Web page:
Obama backs Israel in tough foreign policy speech

Democratic candidate Barack Obama took a firm stance against Iran and pledged support to Israel in his first foreign policy speech since clinching the Democratic nomination for president.



WASHINGTON - Barack Obama toughened his terms for diplomacy with Iran and backed Israel's stance on Jerusalem on Wednesday in his first foreign policy speech since capturing the Democratic nomination for U.S. president.


He vowed to stop Iran from acquiring a nuclear weapon and insisted Jerusalem will remain the undivided capital of the Jewish state in a speech to the American Israel Public Affairs Committee (AIPAC), a pro-Israel lobby group.


Obama, who clinched the nomination late on Tuesday, has faced some wariness among Jewish voters over his commitment to Israel, buoyed in part by a rumor campaign suggesting he is a Muslim and that his advisers have a pro-Arab bent.


Obama, a Christian, vowed in his speech to work for peace with a Palestinian state alongside Israel. His campaign has tried to dispel suggestions he might pressure Israel in negotiations more than his rival, Republican Sen. John McCain.


"Let me be clear. Israel's security is sacrosanct. It is non-negotiable. The Palestinians need a state that is contiguous and cohesive, and that allows them to prosper," Obama said.


"But any agreement with the Palestinian people must preserve Israel's identity as a Jewish state, with secure, recognized and defensible borders. Jerusalem will remain the capital of Israel, and it must remain undivided," he said.


Israel calls the city its undivided and eternal capital, but this status has never been recognized internationally. Palestinians want East Jerusalem, captured by Israel at war in 1967, for a future capital.


The issue is central to the negotiations President George W. Bush hopes to conclude before he steps down in January.


Obama alluded to the rumor campaign in his speech telling his audience they may have received e-mails telling "tall tales" about him.




"All I want to say is -- let me know if you see this guy named Barack Obama, because he sounds pretty frightening," joked Obama, appearing upbeat and energetic after securing the nomination in a battle with fellow Democrat Hillary Clinton.


McCain has been assailing Obama in recent weeks on his previous statements suggesting a willingness to talk directly to Iranian President Mahmoud Ahmadinejad, who has called for Israel to be wiped off the map.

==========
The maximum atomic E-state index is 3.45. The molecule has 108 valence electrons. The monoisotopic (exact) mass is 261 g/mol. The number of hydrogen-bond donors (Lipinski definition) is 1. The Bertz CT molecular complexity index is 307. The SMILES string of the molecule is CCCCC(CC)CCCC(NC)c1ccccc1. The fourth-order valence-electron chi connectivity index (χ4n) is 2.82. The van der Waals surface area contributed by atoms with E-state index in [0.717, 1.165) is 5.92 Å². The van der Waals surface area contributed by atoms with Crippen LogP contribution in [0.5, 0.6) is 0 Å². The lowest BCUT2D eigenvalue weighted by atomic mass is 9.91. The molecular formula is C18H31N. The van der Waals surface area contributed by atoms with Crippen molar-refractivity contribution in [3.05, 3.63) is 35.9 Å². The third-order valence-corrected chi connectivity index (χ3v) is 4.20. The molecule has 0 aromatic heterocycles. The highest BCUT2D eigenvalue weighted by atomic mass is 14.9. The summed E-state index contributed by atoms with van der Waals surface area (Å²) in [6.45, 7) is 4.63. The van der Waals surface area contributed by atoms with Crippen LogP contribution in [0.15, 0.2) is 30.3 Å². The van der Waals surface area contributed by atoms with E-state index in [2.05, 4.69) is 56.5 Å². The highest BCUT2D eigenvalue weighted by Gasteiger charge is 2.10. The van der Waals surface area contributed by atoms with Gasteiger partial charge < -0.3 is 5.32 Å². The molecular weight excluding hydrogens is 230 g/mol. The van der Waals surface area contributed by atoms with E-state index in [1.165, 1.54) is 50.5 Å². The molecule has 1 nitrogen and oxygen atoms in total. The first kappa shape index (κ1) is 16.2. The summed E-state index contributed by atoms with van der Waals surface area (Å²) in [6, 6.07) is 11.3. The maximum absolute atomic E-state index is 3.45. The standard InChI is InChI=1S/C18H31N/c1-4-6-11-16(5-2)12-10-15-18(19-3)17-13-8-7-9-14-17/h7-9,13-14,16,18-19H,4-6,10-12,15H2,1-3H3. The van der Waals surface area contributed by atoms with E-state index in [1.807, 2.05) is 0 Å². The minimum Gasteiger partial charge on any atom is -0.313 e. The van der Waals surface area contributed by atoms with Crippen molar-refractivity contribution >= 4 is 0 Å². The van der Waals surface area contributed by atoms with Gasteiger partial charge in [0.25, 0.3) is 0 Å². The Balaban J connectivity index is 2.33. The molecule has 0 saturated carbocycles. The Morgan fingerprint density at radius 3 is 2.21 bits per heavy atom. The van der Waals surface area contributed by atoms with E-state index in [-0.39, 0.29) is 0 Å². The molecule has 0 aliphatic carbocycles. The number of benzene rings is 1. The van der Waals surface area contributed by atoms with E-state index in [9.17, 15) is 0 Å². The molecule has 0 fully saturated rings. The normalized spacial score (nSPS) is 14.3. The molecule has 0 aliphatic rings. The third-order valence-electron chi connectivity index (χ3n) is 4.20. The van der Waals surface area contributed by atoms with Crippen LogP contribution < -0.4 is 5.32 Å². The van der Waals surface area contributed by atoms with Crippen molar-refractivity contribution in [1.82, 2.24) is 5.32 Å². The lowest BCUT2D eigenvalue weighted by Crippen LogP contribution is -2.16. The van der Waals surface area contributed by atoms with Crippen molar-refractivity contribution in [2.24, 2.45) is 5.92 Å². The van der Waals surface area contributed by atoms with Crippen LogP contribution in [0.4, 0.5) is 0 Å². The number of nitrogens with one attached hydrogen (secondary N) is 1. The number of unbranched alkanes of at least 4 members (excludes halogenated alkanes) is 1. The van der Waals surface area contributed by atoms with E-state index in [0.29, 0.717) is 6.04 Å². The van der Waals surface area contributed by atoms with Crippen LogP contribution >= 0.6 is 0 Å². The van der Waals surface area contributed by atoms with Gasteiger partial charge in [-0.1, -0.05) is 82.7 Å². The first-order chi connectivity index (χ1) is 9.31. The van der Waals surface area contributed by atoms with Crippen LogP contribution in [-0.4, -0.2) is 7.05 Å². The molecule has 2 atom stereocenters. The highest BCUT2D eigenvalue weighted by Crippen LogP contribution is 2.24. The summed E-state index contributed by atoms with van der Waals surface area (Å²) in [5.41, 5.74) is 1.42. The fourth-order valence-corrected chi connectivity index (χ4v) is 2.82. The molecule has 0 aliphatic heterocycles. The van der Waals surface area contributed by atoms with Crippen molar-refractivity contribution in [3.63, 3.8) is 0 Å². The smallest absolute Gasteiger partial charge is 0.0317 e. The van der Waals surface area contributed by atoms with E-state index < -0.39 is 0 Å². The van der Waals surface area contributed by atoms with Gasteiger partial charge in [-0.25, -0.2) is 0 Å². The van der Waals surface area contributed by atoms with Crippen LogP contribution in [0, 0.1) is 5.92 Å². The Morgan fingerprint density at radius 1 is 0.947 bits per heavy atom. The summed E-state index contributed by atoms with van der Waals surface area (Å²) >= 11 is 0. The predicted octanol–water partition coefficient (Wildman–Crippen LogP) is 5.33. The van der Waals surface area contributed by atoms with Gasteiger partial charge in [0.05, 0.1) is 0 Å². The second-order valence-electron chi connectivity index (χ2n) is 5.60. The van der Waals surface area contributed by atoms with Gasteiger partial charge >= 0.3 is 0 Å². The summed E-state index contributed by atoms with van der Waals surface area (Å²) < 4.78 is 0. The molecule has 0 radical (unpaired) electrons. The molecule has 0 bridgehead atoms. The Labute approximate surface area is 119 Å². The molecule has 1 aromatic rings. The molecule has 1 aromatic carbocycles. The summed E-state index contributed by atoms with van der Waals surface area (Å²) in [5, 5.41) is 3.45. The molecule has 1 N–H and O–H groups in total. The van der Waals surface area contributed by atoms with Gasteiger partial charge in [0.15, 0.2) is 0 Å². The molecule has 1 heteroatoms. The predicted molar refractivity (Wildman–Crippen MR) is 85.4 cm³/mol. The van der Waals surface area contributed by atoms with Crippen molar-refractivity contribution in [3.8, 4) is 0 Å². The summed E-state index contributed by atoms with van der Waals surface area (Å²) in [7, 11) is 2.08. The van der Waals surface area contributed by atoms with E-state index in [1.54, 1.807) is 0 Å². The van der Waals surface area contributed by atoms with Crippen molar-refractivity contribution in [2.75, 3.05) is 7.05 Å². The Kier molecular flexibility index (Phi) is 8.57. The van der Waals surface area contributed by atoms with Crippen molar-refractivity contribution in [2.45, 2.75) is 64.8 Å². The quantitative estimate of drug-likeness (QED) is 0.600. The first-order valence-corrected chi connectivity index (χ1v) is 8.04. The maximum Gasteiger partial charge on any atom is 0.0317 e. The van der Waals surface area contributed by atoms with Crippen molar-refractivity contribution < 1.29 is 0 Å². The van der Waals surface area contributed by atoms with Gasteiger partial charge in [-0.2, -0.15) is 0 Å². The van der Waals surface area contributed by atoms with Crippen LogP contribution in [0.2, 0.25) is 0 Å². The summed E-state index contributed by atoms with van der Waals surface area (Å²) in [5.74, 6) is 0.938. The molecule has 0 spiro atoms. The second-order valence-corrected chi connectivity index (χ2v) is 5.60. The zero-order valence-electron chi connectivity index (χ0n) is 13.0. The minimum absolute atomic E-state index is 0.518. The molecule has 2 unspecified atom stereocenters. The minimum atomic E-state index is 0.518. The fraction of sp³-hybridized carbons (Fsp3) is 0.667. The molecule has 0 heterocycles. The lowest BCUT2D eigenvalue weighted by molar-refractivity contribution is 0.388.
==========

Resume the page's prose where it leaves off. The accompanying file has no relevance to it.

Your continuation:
Obama has since said he would not guarantee a meeting with the Iranian president. He went a step further in the AIPAC speech by laying down conditions for what he said would "tough and principled diplomacy" with Tehran.


"There will be careful preparation. We will open up lines of communication, build an agenda, coordinate closely with our allies, and evaluate the potential for progress," Obama said.


"I have no interest in sitting down with our adversaries just for the sake of talking," he said.


"But as president of the United States, I would be willing to lead tough and principled diplomacy with the appropriate Iranian leader at a time and place of my choosing if and only if it can advance the interests of the United States."


Obama said the danger from Iran in the Middle East was "grave."


"I will do everything in my power to prevent Iran from obtaining a nuclear weapon, everything in my power to prevent Iran from obtaining a nuclear weapon -- everything," he said to a standing ovation.


The McCain campaign has taken aim at Obama for what it says is a pattern of "flip-flops" in his positions on Iran.


McCain addressed the AIPAC conference on Monday and promised to pursue tougher financial sanctions on Iran if he won the presidency. He also called for a worldwide divestment campaign against Iran aimed at curbing its nuclear ambitions.


Also speaking at the AIPAC conference was Clinton, who has not yet conceded the race and voiced strong support for Israel in her own remarks.



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